Let’s Go for a Walk

By Chelsea Pollard

My husband and I have been trying to take advantage of the warm days by going for walks. We’ve enjoyed the breeze and the beautiful scenery around us!

There are several places in the New Testament where writers use walk/walking as a metaphor. It paints a clear picture of what our Christian lives should be like, which I find very helpful as a visual learner. We are told to walk in the light and to walk in love. Paul even describes life as a race (2 Timothy 4:7).

In the book of John, we see that Jesus is the Light: “In Him was life, and the life was the light of men. The light shines in the darkness, and the darkness has not overcome it … The true light which gives light to everyone was coming into the world” (John 1:4-9).

Jesus was there in the beginning, He created everything, and He is the light. Jesus lowered Himself to become human. He came to earth so He could give all humanity for the rest of time the choice to walk with Him.

Again Jesus spoke to them, saying, ‘I am the light of the world. Whoever follows me will not walk in darkness, but will have the light of life’” (John 8:12).

In 1 John 1:5-7, we see that God is light and there is no darkness in Him. We have to walk in the light as He is in the light if we’re going to be saved. If we choose to walk with Him, it’s a lifestyle change. It is a continuous walk. If you are trying to walk in the light, God’s got you covered. I love the walk metaphor because it reminds me that some days I just have to take it a step at a time. It can get really hard and you might not want to walk anymore, but God is with you every step of the way. Our Creator loves us and He wants us to succeed.

Ephesians 5:2 shows us that we need to walk in love, just like Jesus loves us and gave himself for us. This means we need to live a life filled with love. After all, we’re meant to be like Jesus. We need to reflect Him in our lives so we can bring other people to know Him. God is love, so that’s what we need to be.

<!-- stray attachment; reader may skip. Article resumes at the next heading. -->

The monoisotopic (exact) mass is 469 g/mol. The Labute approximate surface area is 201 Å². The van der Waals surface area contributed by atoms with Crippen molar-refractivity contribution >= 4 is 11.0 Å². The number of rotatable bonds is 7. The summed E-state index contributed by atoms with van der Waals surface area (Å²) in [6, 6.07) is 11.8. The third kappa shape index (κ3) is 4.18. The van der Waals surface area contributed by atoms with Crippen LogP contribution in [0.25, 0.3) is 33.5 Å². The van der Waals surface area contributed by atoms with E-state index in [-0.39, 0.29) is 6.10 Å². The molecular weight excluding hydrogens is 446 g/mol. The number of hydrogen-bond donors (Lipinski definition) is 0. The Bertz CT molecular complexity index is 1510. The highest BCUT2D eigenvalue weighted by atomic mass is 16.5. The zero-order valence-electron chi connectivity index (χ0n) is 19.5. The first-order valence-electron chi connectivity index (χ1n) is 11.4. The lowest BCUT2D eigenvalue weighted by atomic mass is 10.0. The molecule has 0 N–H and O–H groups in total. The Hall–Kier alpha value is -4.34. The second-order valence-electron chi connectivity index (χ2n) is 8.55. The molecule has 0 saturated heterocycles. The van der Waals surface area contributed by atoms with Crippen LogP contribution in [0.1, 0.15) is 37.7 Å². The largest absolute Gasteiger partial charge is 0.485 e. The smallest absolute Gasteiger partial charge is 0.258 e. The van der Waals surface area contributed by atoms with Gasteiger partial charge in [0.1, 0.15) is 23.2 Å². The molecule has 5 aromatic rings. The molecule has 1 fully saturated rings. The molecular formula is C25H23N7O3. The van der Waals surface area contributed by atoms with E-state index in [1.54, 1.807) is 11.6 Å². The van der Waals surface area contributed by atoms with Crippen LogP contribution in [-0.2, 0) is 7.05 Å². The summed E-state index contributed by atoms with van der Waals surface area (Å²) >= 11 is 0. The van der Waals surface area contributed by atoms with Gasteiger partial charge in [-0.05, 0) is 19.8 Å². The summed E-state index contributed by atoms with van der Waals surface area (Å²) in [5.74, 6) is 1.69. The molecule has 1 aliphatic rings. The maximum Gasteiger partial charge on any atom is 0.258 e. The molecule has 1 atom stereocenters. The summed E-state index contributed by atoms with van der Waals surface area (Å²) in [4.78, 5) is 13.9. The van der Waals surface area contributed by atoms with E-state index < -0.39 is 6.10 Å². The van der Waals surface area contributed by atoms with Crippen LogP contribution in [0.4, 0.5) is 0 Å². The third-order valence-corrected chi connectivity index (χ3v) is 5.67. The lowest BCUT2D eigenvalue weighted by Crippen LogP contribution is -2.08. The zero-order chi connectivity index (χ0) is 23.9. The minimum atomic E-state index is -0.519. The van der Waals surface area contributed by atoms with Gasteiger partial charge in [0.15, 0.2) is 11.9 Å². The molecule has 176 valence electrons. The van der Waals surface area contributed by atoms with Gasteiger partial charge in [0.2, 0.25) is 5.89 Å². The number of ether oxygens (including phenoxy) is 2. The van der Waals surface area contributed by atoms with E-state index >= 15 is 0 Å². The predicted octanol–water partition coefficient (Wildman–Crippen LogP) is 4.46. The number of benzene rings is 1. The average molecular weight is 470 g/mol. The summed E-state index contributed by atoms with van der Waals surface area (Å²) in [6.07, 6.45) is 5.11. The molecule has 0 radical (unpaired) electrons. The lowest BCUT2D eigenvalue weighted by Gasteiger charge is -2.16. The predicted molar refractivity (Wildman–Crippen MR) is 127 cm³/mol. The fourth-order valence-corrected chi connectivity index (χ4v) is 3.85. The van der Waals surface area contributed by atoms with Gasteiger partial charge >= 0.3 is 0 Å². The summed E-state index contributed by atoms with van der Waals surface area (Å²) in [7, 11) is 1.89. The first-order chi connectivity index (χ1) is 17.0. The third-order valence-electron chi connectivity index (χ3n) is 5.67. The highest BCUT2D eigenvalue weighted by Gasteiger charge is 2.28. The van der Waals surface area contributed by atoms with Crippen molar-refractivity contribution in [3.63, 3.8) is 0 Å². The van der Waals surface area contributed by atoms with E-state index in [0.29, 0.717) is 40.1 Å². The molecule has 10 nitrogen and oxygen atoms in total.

In Romans 6, Paul tells us that once we’ve been immersed, we’ve died to sin. We have grace, but we need to be actively walking in the light to have that grace. Verse four says, “Therefore we have been buried with Him through baptism into death, so that as Christ was raised from the dead through the glory of the Father, so we too might walk in newness of life.” All throughout Romans is an interesting contrast between life and death. We see death/sin on one side, and life with God on the other. Verse 11 says, “So you also must consider yourselves dead to sin and alive to God in Christ Jesus.”

We have the chance to live a new life! So, let’s go for a walk.

The Pitcher Plant

By Janelle Pollard

My mother-in-law and my mom both have the greenest of thumbs. It seems they can look at any plant and tell me what it is, when and how it grows best, and its favorite places to shop. I, on the other hand, do not have this talent. However, I have always found nature documentaries fascinating.

While all plants are truly incredible in their own way, one plant that is especially interesting is the Pitcher plant. This sly specimen has a way of attracting insects to its sugary sweet upper rim. The insect, while enjoying this tasty treat, has just unknowingly become a victim of a cleverly designed trap that will lead to its own demise. Once the insect has landed on the upper rim, it will become stuck, unable to fly away. Eventually, it will fall deeper into the “pitcher” area of the plant and will ultimately drown in the plant’s digestive fluids.

While the circle of life can seem sad at times, it also offers us an important lesson, if we are willing to listen and learn from it. Just like the insect, we as humans can be enticed by certain things in life. Some of these things may be sinful and some may not be. However, if we let them take over our lives, they can lead to sin and death.

I don’t know how much forethought the average insect has, but I doubt that before flying onto the upper rim of a pitcher plant, it knew it would be its final flight. But once it landed, the sticky sweetness had taken hold and it was too late to for the insect to change its mind. Sometimes, we think we are in control and if we do something we shouldn’t “just once,” it won’t become a problem.

It doesn’t seem like someone stuggling with alcoholism or drug addiction made their first choice to partake while also thinking, “if I play my cards right, soon I’ll be a full-blown addict!” I don’t think anyone who develops a sin problem, whatever sin it may be, started out by thinking that one day it would become what it has. That’s the trap of sin.

Something may seem harmless at first, but once we start, our brain has developed new pathways and soon, we will be enticed more and more. We would all be wise to learn from the trap of the pitcher plant. If there is something we aren’t sure, or even know we shouldn’t do, we should be more wise and insightful that the victims of the pitcher plant and fly far far away!

But each person is tempted when he is lured and enticed by his own desire. Then desire when it has conceived gives birth to sin, and sin when it is fully grown brings forth death.”
(James 1:14-15)

pitcher plant about to trap an insect
Image credit: the NY Times
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